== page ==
Regrettably, Salt Island and its people suffered the usual fate of a small island in an island chain---NEGLECT. As such, Salt Islanders' descendants need the same fair and equal treatment enjoyed by sister communities regarding land distribution, i.e., Nibbs estate in Sea Cow Bay, Nottingham Estate in Long Look, and Anegada.
Salt Island, which derived its name from its salt ponds (two ponds comprising approximately 12 acres), is a tiny 0.3 acre mostly hilly terrain island in the Virgin Islands (British) archipelago. It is part of the Southern Cays, including Ginger Island, Cooper Island, Peter Island, and Norman Island. Lying at 18.3709°N, and 64.5274°W, located approximately 4.7 miles southeast of Road Town (Capital of Tortola, and VI), is sandwiched between Cooper Island to its east and Peter Island and Deadman's Chest ('Detchist' to Salt Islanders) to its west with its highest elevation being approximately 374 feet (114 meters).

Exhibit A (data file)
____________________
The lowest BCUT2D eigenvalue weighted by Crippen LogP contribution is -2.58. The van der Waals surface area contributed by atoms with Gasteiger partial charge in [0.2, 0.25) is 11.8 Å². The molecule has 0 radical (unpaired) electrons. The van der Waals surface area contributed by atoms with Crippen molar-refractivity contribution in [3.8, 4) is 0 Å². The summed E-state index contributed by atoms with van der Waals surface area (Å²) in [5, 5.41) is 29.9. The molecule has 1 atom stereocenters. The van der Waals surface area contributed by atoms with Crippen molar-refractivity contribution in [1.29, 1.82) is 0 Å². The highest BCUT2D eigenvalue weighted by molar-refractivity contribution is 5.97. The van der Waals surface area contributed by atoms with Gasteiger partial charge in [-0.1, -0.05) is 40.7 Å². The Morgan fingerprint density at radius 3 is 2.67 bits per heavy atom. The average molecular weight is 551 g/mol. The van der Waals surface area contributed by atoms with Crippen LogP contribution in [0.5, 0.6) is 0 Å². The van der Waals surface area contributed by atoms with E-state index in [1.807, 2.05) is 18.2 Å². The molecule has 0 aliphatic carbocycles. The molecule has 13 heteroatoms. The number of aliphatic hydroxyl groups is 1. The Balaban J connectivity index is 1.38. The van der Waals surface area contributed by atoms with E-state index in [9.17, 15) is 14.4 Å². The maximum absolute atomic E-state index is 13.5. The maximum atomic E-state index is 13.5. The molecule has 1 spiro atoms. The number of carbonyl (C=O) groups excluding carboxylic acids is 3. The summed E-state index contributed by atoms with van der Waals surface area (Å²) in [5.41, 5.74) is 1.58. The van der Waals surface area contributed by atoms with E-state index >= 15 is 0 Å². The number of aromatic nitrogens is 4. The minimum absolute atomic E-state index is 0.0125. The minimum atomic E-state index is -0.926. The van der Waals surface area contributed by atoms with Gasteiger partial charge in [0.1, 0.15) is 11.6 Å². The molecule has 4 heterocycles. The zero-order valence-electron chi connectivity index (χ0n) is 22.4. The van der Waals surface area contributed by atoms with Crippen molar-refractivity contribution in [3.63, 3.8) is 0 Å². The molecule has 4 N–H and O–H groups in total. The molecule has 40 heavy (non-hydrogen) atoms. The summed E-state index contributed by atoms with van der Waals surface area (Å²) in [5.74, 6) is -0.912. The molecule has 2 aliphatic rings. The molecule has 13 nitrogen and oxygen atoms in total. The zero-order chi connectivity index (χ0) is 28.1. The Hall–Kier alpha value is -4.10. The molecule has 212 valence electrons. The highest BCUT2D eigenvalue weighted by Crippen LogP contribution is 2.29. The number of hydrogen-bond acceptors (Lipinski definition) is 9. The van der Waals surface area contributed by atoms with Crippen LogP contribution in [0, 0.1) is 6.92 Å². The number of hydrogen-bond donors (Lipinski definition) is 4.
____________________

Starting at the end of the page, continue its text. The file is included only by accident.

Salt Island and its people have a storied, rich history and legacy. Nevertheless, the Salt Island story in the print and electronic media and elsewhere primarily refers to its iconic salt ponds and the sinking of the RMS Rhone, a UK Royal Mail Ship. Before the widespread availability of marine refrigeration, ships' demand for Salt Island salt was in huge demand for seasoning and preserving fish and meat; refrigeration availability contributed to the decline in demand. Further, on October 29, 1867, a hurricane (San Narcisco, Category 3) struck and wrecked the RMS Rhone, with only 23 of the 146 crew and passengers surviving the wreck.